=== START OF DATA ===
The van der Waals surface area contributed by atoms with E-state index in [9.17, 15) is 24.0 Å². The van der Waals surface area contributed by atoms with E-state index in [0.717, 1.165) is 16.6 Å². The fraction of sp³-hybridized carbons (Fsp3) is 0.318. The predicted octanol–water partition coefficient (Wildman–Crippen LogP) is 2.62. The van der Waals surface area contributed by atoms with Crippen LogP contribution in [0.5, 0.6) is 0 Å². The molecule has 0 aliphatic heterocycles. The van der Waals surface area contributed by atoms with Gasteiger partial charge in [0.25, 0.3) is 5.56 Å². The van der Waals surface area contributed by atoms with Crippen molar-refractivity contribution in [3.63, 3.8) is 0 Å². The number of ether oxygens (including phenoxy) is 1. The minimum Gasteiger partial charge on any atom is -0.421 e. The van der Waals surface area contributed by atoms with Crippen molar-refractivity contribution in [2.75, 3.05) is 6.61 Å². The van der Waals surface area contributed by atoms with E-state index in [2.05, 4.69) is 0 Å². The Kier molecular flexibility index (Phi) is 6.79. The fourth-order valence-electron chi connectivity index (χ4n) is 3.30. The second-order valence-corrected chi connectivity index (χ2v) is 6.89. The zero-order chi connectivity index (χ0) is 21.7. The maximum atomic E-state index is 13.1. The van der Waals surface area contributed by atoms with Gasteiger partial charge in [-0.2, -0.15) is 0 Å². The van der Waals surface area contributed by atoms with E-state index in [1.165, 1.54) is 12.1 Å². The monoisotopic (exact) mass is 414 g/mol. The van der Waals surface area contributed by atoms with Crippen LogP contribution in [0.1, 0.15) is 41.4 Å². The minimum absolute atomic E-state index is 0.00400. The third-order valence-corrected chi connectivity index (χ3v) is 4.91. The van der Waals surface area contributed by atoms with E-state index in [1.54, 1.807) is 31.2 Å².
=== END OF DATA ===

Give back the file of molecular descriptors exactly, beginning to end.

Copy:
The van der Waals surface area contributed by atoms with E-state index in [9.17, 15) is 24.0 Å². The van der Waals surface area contributed by atoms with E-state index in [0.717, 1.165) is 16.6 Å². The fraction of sp³-hybridized carbons (Fsp3) is 0.318. The predicted octanol–water partition coefficient (Wildman–Crippen LogP) is 2.62. The van der Waals surface area contributed by atoms with Crippen LogP contribution in [0.5, 0.6) is 0 Å². The molecule has 0 aliphatic heterocycles. The van der Waals surface area contributed by atoms with Gasteiger partial charge in [0.25, 0.3) is 5.56 Å². The van der Waals surface area contributed by atoms with Crippen molar-refractivity contribution in [3.63, 3.8) is 0 Å². The number of ether oxygens (including phenoxy) is 1. The minimum Gasteiger partial charge on any atom is -0.421 e. The van der Waals surface area contributed by atoms with Crippen molar-refractivity contribution in [2.75, 3.05) is 6.61 Å². The van der Waals surface area contributed by atoms with E-state index in [2.05, 4.69) is 0 Å². The Kier molecular flexibility index (Phi) is 6.79. The fourth-order valence-electron chi connectivity index (χ4n) is 3.30. The second-order valence-corrected chi connectivity index (χ2v) is 6.89. The zero-order chi connectivity index (χ0) is 21.7. The maximum atomic E-state index is 13.1. The van der Waals surface area contributed by atoms with Gasteiger partial charge in [-0.2, -0.15) is 0 Å². The van der Waals surface area contributed by atoms with E-state index in [1.165, 1.54) is 12.1 Å². The monoisotopic (exact) mass is 414 g/mol. The van der Waals surface area contributed by atoms with Crippen LogP contribution in [0.1, 0.15) is 41.4 Å². The minimum absolute atomic E-state index is 0.00400. The third-order valence-corrected chi connectivity index (χ3v) is 4.91. The van der Waals surface area contributed by atoms with E-state index in [1.54, 1.807) is 31.2 Å².